My Problem with Git: No Abstraction

Git is powerful, and Github is its killer app. I use them for all my projects. That being said,

Git is more difficult than it ought to be, but until now I couldn’t put my finger on why

I was doing some mundane Linux command line work when I had my flash of insight. I’ve been using Linux for years, but I almost made a typical newbie mistake with the mv command. I wanted to rename a file:

mv /path/to/old_name new_name

Urp! I stopped, because this would not have just renamed the file, but moved it into my current directory as well. And then I recalled the typical mv tutorials which usually explain how the unix filesystem works, and how with that understanding, mv’s behavior makes sense.

In other words, mv combines two conceptual functions into one thing, simply because that’s the underlying implementation.

And I realized that this kind of “implementation leakage” occurs with many git commands. The non plus ultra evidence is the excellent post, Git Reset Demystified by Scott Chacon. It’s about git’s equivalent to svn revert — a very important function, undoing your changes. But even though Scott is very knowledgable about git and even authored the book, Pro Git, he

…never strongly understood the command beyond the handful of specific use cases that I needed it for. I knew what the command did, but not really how it was designed to work.

It’s no wonder that ordinary git users don’t fully grasp these commands. In a confirmation of my theory about git’s problems, Scott presents this 6×4 table as a learning aide:

Like studying German verb conjugations

A second example is the well written O’Reilly book Version Control with Git. It teaches the internal implementation of git before explaining how to fully use it. Or, as David Eisinger says,

…until you wrap your head around its internal model, it’s easy to wind up in a jumble of merge commits or worse.

Fixing git: two ideas

See also

12 thoughts on “My Problem with Git: No Abstraction

  1. I, too, always feel one step away from breaking something when using git. The low-level nature of the commands leads to a perceived brittleness that always makes me feel nervous. Maybe the git UI is already the “best possible” in terms of an optimal interface to the underlying implementation, but I will watch with great interest your efforts on “g”!


    1. Excellent – thanks for the link. I just found git-legit as well. It was a little difficult to find via google – although the only one I found for “command line git wrapper / front-end”.


  2. I agree that git porcelain very close to aptitude would be awesome. The problem is the 80/20 rule as described by Joel Spolsky … it is true 80% of your users only use 20% of the features … the rub is, it isn’t the same 20%.

    That is what I think makes git wrappers so rough, because there are so many different working models built on top of git. You would write in the 20% of git you love and make it easily accessible via your wrapper, but it turns out, it misses the 3 key features I need — so I have to break though the illusion and use plain old git.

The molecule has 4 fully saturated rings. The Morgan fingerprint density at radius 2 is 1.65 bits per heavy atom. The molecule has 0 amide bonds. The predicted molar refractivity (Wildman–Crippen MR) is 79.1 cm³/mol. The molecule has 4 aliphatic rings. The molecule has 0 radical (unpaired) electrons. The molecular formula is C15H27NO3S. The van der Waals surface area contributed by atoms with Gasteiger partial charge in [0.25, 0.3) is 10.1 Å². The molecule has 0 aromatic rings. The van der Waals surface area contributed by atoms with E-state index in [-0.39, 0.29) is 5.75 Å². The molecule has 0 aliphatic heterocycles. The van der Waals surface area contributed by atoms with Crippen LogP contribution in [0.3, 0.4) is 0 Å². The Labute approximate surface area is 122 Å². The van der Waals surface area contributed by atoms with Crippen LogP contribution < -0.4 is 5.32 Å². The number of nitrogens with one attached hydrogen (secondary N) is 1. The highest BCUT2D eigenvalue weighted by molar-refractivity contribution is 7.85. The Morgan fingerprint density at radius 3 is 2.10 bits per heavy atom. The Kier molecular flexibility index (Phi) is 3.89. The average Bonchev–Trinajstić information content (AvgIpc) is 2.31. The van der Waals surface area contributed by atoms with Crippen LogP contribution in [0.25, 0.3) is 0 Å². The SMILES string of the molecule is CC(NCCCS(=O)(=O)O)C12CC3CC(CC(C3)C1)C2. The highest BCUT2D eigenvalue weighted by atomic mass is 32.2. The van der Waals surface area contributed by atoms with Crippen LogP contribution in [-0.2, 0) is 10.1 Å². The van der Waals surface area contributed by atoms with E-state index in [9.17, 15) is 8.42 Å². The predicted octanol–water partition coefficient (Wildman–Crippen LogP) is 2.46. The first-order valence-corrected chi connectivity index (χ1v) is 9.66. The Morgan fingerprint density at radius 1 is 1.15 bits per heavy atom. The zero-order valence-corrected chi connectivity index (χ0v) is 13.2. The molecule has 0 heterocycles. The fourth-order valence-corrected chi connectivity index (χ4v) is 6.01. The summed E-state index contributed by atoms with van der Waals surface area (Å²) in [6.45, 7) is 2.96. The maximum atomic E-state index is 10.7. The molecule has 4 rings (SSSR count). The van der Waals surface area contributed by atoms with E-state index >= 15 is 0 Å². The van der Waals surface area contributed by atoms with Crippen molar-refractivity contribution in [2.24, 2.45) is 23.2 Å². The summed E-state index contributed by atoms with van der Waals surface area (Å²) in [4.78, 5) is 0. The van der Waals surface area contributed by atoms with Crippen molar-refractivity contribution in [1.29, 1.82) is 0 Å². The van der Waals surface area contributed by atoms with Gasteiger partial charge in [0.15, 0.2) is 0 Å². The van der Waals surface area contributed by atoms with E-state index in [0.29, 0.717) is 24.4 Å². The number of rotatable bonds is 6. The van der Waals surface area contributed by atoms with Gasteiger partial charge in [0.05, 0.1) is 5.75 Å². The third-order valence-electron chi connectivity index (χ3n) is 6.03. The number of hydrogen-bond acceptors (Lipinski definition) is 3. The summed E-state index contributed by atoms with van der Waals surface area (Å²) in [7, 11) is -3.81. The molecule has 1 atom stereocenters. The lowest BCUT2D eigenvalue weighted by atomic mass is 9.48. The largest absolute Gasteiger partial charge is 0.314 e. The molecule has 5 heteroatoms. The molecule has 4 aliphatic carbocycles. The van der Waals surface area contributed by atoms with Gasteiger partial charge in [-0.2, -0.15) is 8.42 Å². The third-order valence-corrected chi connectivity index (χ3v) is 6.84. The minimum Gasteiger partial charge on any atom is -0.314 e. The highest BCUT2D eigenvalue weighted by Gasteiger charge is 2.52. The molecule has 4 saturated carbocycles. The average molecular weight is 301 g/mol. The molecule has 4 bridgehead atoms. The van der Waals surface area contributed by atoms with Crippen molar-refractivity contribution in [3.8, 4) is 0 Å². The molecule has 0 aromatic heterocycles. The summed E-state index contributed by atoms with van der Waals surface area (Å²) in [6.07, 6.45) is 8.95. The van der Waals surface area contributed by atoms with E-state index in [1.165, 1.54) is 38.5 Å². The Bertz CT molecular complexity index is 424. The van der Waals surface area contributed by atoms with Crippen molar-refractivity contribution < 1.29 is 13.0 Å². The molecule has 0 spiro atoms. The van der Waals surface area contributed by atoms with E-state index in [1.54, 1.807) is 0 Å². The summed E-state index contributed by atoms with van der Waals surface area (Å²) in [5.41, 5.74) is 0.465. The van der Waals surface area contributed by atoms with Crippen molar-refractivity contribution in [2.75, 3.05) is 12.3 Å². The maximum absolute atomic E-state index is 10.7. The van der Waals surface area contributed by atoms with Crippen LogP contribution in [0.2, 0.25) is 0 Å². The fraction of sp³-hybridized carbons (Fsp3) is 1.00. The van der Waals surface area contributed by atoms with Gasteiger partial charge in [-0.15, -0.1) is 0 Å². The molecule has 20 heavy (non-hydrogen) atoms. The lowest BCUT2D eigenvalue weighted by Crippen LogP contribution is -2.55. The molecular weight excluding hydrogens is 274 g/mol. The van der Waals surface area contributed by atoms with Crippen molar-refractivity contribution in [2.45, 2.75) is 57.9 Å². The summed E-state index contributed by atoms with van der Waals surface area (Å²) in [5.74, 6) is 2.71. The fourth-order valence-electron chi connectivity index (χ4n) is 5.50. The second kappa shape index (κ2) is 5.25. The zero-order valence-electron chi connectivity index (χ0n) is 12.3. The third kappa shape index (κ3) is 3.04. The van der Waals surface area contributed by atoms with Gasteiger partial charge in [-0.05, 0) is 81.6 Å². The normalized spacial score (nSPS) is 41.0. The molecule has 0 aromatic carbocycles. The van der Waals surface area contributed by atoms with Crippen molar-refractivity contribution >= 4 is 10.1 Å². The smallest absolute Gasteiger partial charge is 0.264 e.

The reason I think the git console has continued to be successful is that once you use it for a few weeks, you establish your usage patterns and your domain, and you become very comfortable — but they are assuredly yours.

    I see the same thing happen in Vim community, someone wants to simplify / better Vim by making a clone. They realize that no one uses all these crazy features — but when re-implementing, they learn everyone uses a different 2% of the features, so people are constantly unhappy with the new clone, because people have become very comfortable in there little vim workflows, in their unique 2%.

    I think Git wrappers will be plagued with the same problems unless people learn Git via the wrapper — and then they are only exposed to the power the wrapper exposes, which in most cases will be a subset.


    1. Thanks – interesting perspective. I’ll take another look at aptitude and see how they designed the CLI commands. It’s a successful app that can be learned from.


    2. The problem with aptitude is exactly that: if I want to see which repositories provide a certain package, I still have to use «apt-cache policy» as «aptitutde versions» is essentially useless, or if I want to list the files in a package I must use «dpkg -L»


  3. Personally I feel that Mercurial makes better trade-offs in power vs usability. But I’m still forced to deal with Git if I want to cooperate with the majority of developers out there.

    My conclusion: the most annoying thing about Git is that everybody is using it 🙂


    1. Mercurial was my “go to” system. Better support for windows, cleaner implementation, etc.

      However, when I encountered Mercurial usage on teams… I was horrified. You can’t just use Mercurial, you have to use Mercurial + all the teams mercurial extensions.

      To work on our project you just need Mercurial, then enable factotum, largefiles, mq, rebase, relink, transplant, win32text … ohh, and after you enable those, you have to download and install attic, buglink, commits, collapse, deps, fixcase, kerberos… goes on and on.

      The plugin system and use means that the experience for users are Mercurial can vary vastly, and creates a big step in getting Mercurial up and running for a new member on a team.


      1. Really? We tar.gz or zip (depending on platform) our extension configuration and extension content, and setup takes 3 seconds.

        mercurial is pretty darn easy to set up. and even easier to clone a bunch of installed extensions from one person’s workstation to another.



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